DJ-1 is considered to contribute to oncogenesis by upregulating protein kinase B (PKB/Akt)-mediated cell survival [6, 11]. Akt is a 57-kDa serine/threonine kinase, and is a central mediator involved in the signal transduction of various growth-controlling pathways that involve phosphatidylinositol 3′-kinase (PI3K). PI3K, activated by growth factors, catalyzes the phosphorylation of phosphatidylinositol (4,5)-biphosphate (PIP2) to phosphatidylinositol (3,4,5)-triphosphate (PIP3). PIP3 in turn recruits 3-phosphoinositide-dependent kinase (PDK), which phosphorylates and activates Akt [12]. Phosphorylated Akt (p-Akt) plays a key role in multiple signaling pathways, including cell proliferation, apoptosis, and transcription [13]. Basic research has demonstrated that DJ-1 could antagonize the tumor suppressor PTEN to inhibit the activity of the PTEN gene and finally promote the proliferation of tumor cells [11]. PTEN is a key negative regulator of the PI3K-protein kinase B signaling pathway. In MBs, loss of heterozygosity of chromosome 10q is frequent at the position where PTEN is located (10q23.31) [14, 15]. Dysregulation of PTEN was found to contribute to overactivation of the PI3K/Akt signaling pathway [16, 17]. Thus, we hypothesized that DJ-1 might contribute to the progression of MB by regulating the PTEN and Akt pathways. However, we could not find any report about the relationship between DJ-1 and tumorigenesis of MBs, or the mechanisms involved.

In this study, we first examined the DJ-1, PTEN, and p-Akt expression in surgical MB tissue specimens and paired tumor-adjacent tissue specimens. The aim of this study was to determine whether the DJ-1 protein is associated with tumorigenesis of MBs, and if it would be a valuable factor for predicting the prognosis of patients with MB.

Methods

Patients and clinical management

In retrospective study, we examined 66 pairs of paraffin wax-embedded MB and adjacent normal cerebellum samples collected from the Pathology Department of the First Affiliated Hospital of Sun Yat-sen University and Tongjiang Hospital of Guangdong during the period of 2003 to 2012. None of the patients had received chemotherapy or RT before surgical treatment. All experimental protocols were carried out with the approval of the Committee on Use of Human & Animal Subjects in Teaching and Research of Sun Yat-sen University, according to the Helsinki Declaration.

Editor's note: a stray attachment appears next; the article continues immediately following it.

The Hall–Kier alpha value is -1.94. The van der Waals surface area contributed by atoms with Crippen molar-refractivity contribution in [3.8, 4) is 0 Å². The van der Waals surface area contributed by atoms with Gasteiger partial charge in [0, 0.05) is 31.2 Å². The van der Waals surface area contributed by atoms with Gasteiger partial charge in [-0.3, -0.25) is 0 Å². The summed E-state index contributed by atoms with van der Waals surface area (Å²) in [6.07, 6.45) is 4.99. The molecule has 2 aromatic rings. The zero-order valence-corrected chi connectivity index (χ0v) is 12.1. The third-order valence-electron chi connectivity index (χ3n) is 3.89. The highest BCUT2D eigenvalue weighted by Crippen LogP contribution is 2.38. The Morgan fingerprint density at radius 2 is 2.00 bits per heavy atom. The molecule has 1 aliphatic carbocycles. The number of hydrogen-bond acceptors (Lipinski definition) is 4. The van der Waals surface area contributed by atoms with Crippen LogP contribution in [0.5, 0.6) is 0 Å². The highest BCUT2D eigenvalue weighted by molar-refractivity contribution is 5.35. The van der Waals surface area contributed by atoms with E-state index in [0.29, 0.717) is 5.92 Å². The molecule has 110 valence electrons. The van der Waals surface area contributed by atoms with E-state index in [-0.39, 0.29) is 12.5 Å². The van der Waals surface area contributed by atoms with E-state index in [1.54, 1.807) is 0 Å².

All patients had undergone midline suboccipital craniectomy to resect the tumor completely or partially. Extent of resection was defined on the basis of surgical reports and/or postoperative images. Patients received different treatment protocols after surgery, based on age stratification. All patients under 3 years of age received chemotherapy after surgery with standard regimens consisting of six course of temozolomide, vincristine, and cisplatin. Patients aged over 3 years initially received RT. Postoperative RT was conducted using craniospinal irradiation (CSI), with a subsequent boost to the posterior fossa. Patients received a total dose ranging from 40 to 54 Gy. After RT, six courses of standard chemotherapy with temozolomide, vincristine, and cisplatin were also used for these patients. Imaging inspection was repeated at intervals of 3 to 6 months to evaluate treatment response, metastasis, and tumor recurrence. All 66 patients were given a follow-up investigation, and follow-up was terminated in March 2013.

Histopathological subtype

All the samples were re-evaluated according to the criteria of the WHO classification [18] by two experienced pathologists, with differences resolved by careful discussion. Of the 66 case of MB, 50 (75.7%) were classified as classic MB, 14 (21.2%) as the desmoplastic variant, 1 (1.5%) as the large cell/anaplastic variant, and 1 as MB with myogenic differentiation (previously termed medullomyoblastoma).

Immunohistochemical staining and scoring